The Kalevala and the Underworld

August 5, 2022 • #

I just finished Robert Macfarlane’s Underland, a book about all things “underworld” — catacombs, cave exploration, underground rivers, tree root networks, and geologic time. He ties these stories together with historical backgrounds of each place, globetrotting from the Slovenian Dolomites to Greenland to Norwegian ocean caves. It’s an excellent read. Highly recommended if you like nature writing and narrative nonfiction!

In the final chapter he visits the west coast of Finland, specifically the Onkalo spent nuclear fuel repository, a 500m deep network of man-made caves designed to house up to 6,500 tons of spent nuclear fuel rods for 100,000 years. Here and at other locations like Yucca Mountain, mankind is inserting its own strata into the geologic record. The author describes the lengths the architects go to to protect future generations from the lethal material buried within. To reach the deadly uranium cache, you’d bore through layers and layers — granite, gneiss, bentonite, copper, iron, zirconium. Layers of protective housings to keep in the radioactive waste.

Vainamoinen

But the strangest aspect of the story involves a collection of Finnish folklore called the Kalevala:

The Kalevala is a long poem of many voices and many stories which — like the Iliad and the Odyssey — grows out of diverse and deep-rooted traditions, from Baltic song to Russian storytelling. It existed chiefly as a mutable oral text for more than a thousand years, until in the nineteenth century the Kalevala was collected, edited and published by the Finnish scholar Elias Lönnrot, giving us the mostly fixed version we now have.

There’s a story in the Kalevala about a hero called Väinämöinen, who has an underground encounter eerily related to what’s happening today at Onkalo:

Partway through the poem, Väinämöinen is given the task of descending to the underland. Hidden in the Finnish forests, he is told, is the entrance to a tunnel that leads to a cavern far underground. In that cavern are stored materials of huge energy: spells and enchantments which, when spoken, will release great power. To approach this subterranean space safely Väinämöinen must protect himself with shoes of copper and a shirt of iron, lest he be damaged by what it contains. Ilmarinen forges them for him. Clad in these insulating metals Väinämöinen approaches the tunnel mouth, which is disguised by aspens, alders, willows and spruce. He cuts down the trees to reveal the entrance. He enters the tunnel and finds himself in a deep ‘grave’, a ‘demon lair’. He has stepped, he realizes, into the throat of a buried giant called Vipunen whose body is the land itself.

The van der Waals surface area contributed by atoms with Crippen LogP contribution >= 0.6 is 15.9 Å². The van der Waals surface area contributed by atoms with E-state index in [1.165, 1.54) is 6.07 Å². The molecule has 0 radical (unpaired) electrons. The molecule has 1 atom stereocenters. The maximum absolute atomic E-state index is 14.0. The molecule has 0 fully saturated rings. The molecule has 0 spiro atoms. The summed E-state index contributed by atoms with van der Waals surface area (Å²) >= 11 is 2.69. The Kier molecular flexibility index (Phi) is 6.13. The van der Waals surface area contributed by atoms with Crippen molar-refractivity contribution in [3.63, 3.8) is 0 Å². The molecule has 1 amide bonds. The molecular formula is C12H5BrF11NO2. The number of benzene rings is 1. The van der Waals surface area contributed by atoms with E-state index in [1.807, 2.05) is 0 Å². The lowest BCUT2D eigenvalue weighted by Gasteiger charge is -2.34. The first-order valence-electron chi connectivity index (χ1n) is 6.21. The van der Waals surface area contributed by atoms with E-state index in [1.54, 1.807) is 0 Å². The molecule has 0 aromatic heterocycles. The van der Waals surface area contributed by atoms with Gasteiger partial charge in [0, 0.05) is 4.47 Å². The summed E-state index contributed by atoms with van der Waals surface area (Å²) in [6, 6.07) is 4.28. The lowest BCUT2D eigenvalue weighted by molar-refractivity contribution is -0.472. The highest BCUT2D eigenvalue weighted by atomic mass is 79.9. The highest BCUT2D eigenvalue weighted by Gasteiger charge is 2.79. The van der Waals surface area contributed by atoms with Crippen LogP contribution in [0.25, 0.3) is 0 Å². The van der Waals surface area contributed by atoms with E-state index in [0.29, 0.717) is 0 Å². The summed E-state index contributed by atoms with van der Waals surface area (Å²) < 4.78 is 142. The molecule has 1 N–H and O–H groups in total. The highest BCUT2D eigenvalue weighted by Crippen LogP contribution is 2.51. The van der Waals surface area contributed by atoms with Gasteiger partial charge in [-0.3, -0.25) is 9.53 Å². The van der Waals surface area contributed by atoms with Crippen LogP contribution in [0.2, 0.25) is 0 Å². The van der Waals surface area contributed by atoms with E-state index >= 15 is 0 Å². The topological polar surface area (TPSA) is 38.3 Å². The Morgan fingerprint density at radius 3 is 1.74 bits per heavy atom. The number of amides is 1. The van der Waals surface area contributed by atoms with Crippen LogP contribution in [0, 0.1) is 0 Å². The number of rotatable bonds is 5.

Vipunen warns Väinämöinen not to bring to the surface what is buried in his caverns. He speaks of the ‘grievous pain’ of excavation. Why have you entered ‘my guiltless heart, my blameless belly’, Vipunen asks, ‘to eat and to gnaw / to bite, to devour’? He warns Väinämöinen that he will end up visiting terrible violence upon humans if he continues on his course, that he will become ‘a windborne disease / wind-borne, water driven / shared out by the gale / carried by chill air’. He threatens to imprison Väinämöinen by means of a containment spell so powerful that it is unlikely ever to be broken.

How does a centuries-old Finnish myth sound like it presages something dangerous buried underground in the 21st century? There’s even reference to copper as protection, and carrying a “windborne disease.” Ancient myths contain more practical knowledge than we think. It’s no wonder theories abound about aliens visiting earth in the past, or about advanced civilizations being around 50,000 years ago.